As a short summary: (i) you are expected to attend all classes (modulo good reasons), (ii) you are supposed to hand in all work before the deadlines (there's a 10% point reduction per day for late hand-ins), (iii) if you need special treatment or have special circumstances, talk to the instructor or TA.

References and Reading Assignments

[1]Jeanne Ferrante and Karl J. Ottenstein and Joe D. Warren, The program dependence graph and its use in optimization, TOPLAS'87
[2]Xiangyu Zhang and Rajiv Gupta, Whole Execution Traces and Their Applications, MICRO'04 (focus on Section 4)
[3]Thomas Ball and James R. Larus, Efficient Path Profiling, MICRO'96
[4]Darko Marinov and Robert O'Callahan, Object Equality Profiling, OOPSLA'03
[5]Ben Xin and Xiangyu Zhang, Efficient online detection of dynamic control dependence
[6]Andreas Zeller and Ralf Hildebrandt, Simplifying and Isolating Failure-Inducing Input
[7]Al Bessey and Ken Block and Ben Chelf and Andy Chou and Bryan Fulton and Seth Hallem and Charles Henri-Gros and Asya Kamsky and Scott McPeak and Dawson Engler, A Few Billion Lines of Code Later: Using Static Analysis to Find Bugs in the Real World, CACM'10
[8]Michael Huth and Mark Ryan, Logic in Computer Science: modeling and reasoning about systems, Cambridge University Press, 2004 (available online).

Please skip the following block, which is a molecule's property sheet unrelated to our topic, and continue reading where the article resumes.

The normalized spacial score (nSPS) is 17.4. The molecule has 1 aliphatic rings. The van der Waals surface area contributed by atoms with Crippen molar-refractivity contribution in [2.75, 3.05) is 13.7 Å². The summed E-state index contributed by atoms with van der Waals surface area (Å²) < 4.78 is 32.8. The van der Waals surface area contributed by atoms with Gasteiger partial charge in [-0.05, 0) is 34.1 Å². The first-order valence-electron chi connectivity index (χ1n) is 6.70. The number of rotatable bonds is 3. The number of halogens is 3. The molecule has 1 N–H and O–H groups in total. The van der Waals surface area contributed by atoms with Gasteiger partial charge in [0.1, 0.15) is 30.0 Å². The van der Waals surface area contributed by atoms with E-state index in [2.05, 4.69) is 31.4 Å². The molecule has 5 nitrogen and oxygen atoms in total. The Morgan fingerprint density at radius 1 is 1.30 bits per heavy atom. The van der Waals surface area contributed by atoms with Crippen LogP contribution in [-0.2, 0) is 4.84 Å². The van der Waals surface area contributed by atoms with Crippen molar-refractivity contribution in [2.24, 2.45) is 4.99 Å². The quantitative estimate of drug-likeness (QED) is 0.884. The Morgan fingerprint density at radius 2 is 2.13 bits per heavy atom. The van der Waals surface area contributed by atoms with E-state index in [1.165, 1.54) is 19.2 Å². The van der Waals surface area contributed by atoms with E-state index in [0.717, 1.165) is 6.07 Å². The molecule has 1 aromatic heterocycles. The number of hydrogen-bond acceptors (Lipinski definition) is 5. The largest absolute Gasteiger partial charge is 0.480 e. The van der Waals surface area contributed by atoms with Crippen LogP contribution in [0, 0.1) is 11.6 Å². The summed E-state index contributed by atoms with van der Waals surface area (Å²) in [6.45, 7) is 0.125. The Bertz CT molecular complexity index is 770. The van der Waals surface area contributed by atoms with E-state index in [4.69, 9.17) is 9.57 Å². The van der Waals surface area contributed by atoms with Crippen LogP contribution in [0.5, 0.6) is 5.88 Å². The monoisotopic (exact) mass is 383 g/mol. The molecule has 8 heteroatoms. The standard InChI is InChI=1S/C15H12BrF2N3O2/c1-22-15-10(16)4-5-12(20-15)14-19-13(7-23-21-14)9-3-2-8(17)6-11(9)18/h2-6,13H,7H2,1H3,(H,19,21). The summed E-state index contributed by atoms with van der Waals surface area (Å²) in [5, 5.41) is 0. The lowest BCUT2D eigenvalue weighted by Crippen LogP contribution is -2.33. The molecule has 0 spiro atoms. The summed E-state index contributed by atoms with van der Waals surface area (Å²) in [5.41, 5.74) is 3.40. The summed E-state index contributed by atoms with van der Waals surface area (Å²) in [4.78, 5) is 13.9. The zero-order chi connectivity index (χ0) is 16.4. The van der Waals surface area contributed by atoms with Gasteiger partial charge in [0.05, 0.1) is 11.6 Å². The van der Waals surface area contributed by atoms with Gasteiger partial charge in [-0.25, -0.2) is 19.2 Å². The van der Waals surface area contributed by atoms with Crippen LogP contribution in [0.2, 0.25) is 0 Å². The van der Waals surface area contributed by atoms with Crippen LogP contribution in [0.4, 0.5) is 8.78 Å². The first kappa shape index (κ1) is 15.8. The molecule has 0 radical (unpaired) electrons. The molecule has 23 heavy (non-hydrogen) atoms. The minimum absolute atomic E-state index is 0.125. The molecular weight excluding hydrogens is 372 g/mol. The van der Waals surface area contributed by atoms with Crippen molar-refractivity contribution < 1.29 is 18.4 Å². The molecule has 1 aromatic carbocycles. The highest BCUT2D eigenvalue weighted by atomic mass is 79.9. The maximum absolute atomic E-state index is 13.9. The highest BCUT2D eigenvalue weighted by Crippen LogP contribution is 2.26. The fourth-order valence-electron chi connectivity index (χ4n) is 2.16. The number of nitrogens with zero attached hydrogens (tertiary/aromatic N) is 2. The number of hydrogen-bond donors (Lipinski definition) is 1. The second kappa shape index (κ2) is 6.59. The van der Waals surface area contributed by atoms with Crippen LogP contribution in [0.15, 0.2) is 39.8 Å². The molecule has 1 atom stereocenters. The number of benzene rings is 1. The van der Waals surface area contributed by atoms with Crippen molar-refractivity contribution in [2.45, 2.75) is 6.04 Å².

[9]Edmund Clarke and Daniel Kroening and Karen Yorav, Behavioral Consistency of C and Verilog Programs Using Bounded Model Checking, DAC'03
[10]Willem Visser and Klaus Havelund and Guillaume Brat and Seung Joon Park, Model Checking Programs, ASE'02
[11]Thomas Ball and Rupak Majumdar and Todd Millstein and Sriram K. Rajamani, Automatic Predicate Abstraction of C Programs, PLDI'01
[12]Cristian Cadar and Daniel Dunbar and Dawson Engler, KLEE: Unassisted and Automatic Generation of High-Coverage Tests for Complex Systems Programs, OSDI'08
[13]Koushik Sen and Darko Marinov and Gul Agha, CUTE: a concolic unit testing engine for C, FSE'05
[14]Madanlal Musuvathi and Shaz Qadeer and Thomas Ball and Gerard Basler and Piramanayagam Arumuga Nainar and Iulian Neamtiu, Finding and Reproducing Heisenbugs in Concurrent Programs, OSDI'08
[15]Michael Pradel and Thomas R. Gross, Automatic Generation of Object Usage Specifications from Large Method Traces, ASE'09